Wednesday, June 11, 2008

The Mimosa Experiment

After more than 5 weeks with this pain-in-the-neck I suspected a possible relapse of my former condition.  Although it's not as serious, heck, it's still a pain in the neck.  Maybe this time it's not the prolapsed disc but somehow a bone spur could have formed in or around the same spot which is giving my previously injured nerve a challenge at close proximity.  Taking a recipe from an old auntie, and based on some info from the net below I decided to give this mimosa concoction a trial run.  

I pulled out the whole plant by the roots, cut off the branches and leaves leaving only the 'head' and the roots.  I collected about 5 ot 6 of these, washed and threw them into the pot of about 3 bowls of water and toss in a piece of (2" to 3"size) lean meat, then cook it for about 2 hours until I get 1 bowl of soup left.  

It is stated in a website, a good point about mimosa's nerve regeneration properties:

".....In experimental animals a crude extract from the plant showed a mild to moderate diuretic response. The total plant extract was depressant on isolated rabbit duodenum. The percent decrease in either amplitude or frequency of duodenal contractions was found to be only marginally different from that found
after a similar dose of atropine sulphone. In a study of the effect of Lajjalu on regeneration of nerve in experimental animals it was seen that the plant enhances regeneration by 30-40%.

The medicinal use of the plant Mimosa pudica dates back to Charaka and Sushruta. The
sensitive plant is commonly used for bleeding disorders like menorrhagia, dysentery with blood and mucus, and piles. The root powder or decoction is used. The juice of freshly crushed leaves is used internally and externally in piles. A preliminary clinical trial, in 9 women with menorrhagia, exhibited promising results with relief in severity of bleeding. It is also applied externally to fissures, skin wounds and ulcers. Its action on small blood vessels is implicated in its hemostatic property.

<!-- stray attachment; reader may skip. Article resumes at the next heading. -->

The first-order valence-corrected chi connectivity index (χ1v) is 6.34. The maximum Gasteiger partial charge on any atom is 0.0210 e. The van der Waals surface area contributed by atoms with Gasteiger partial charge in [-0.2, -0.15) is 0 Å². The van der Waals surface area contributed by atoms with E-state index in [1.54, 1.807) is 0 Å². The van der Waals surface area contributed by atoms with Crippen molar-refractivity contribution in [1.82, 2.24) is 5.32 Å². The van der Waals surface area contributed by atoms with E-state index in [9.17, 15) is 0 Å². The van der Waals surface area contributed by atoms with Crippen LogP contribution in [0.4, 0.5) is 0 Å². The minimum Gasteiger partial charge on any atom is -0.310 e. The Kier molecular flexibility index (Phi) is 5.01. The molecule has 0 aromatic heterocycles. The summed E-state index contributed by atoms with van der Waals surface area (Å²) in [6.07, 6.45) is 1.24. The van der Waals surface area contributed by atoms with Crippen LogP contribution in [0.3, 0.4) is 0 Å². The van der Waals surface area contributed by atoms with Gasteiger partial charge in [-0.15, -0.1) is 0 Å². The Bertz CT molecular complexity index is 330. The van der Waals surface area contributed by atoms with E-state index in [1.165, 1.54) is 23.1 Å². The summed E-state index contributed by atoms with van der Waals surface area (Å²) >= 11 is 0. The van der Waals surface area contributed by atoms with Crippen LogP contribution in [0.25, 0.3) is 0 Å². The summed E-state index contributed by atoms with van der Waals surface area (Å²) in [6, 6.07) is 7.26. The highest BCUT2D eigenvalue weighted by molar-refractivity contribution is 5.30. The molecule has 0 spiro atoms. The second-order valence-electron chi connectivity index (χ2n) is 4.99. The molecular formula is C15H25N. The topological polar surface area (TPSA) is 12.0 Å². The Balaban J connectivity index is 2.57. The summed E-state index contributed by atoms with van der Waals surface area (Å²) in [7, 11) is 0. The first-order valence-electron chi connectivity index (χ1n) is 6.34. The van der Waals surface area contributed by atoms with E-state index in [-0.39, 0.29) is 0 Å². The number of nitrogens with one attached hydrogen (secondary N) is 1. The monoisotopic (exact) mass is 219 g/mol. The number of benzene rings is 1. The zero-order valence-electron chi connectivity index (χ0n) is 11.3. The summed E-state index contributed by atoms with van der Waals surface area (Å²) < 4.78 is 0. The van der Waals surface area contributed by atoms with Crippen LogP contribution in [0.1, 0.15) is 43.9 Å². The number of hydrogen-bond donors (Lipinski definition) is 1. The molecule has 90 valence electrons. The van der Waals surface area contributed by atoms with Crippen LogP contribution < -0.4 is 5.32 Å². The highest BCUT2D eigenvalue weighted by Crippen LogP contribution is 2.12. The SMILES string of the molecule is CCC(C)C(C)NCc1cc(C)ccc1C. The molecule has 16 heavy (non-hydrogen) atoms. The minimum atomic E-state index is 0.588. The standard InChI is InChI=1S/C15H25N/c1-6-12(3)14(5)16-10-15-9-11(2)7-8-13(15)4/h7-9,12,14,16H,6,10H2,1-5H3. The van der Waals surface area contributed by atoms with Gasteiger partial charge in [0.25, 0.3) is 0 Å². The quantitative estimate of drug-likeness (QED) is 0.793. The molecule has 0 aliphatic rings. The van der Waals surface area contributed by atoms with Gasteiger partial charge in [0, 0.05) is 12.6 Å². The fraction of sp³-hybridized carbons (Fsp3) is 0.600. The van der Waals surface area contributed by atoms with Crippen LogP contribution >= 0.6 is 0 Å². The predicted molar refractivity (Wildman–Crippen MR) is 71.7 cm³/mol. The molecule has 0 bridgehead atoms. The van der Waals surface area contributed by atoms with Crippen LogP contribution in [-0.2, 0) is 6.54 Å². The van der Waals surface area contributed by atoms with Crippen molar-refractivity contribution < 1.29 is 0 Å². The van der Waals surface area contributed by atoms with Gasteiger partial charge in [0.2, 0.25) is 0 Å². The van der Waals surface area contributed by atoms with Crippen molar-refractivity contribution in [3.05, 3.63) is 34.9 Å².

Other websites on Mimosa:

After 6 trials and no positive results, I gave that up.


  1. i miss that plant!!! we dont have that here... i never thought it had medicinal properties.. wow.

  2. o. i thought see result. hmm... how's the taste?

  3. hmmm... maybe it's supposed to be a herbal drink... shouldnt put in meat i guess... maybe it needs to be stronger? like more plants or isit specifically a certain part of the plant? just maybe dude, it isnt for your condition ROFL!!! but, thank you for the post, i really didnt think it had medicinal properties!! XD

  4. j : All plants (it seems) have medicinal properties, if we only know them.

    chenyee: taste like any other boiled root, the meat helps.

    xendis: the meat is in the 'recipe'. it probably works as catalyst to get it absorbed into the system (I guess).

  5. "...somehow a bone spur could have formed in"

    Yes, I was told by a bone doctor this could (unfortunately) happen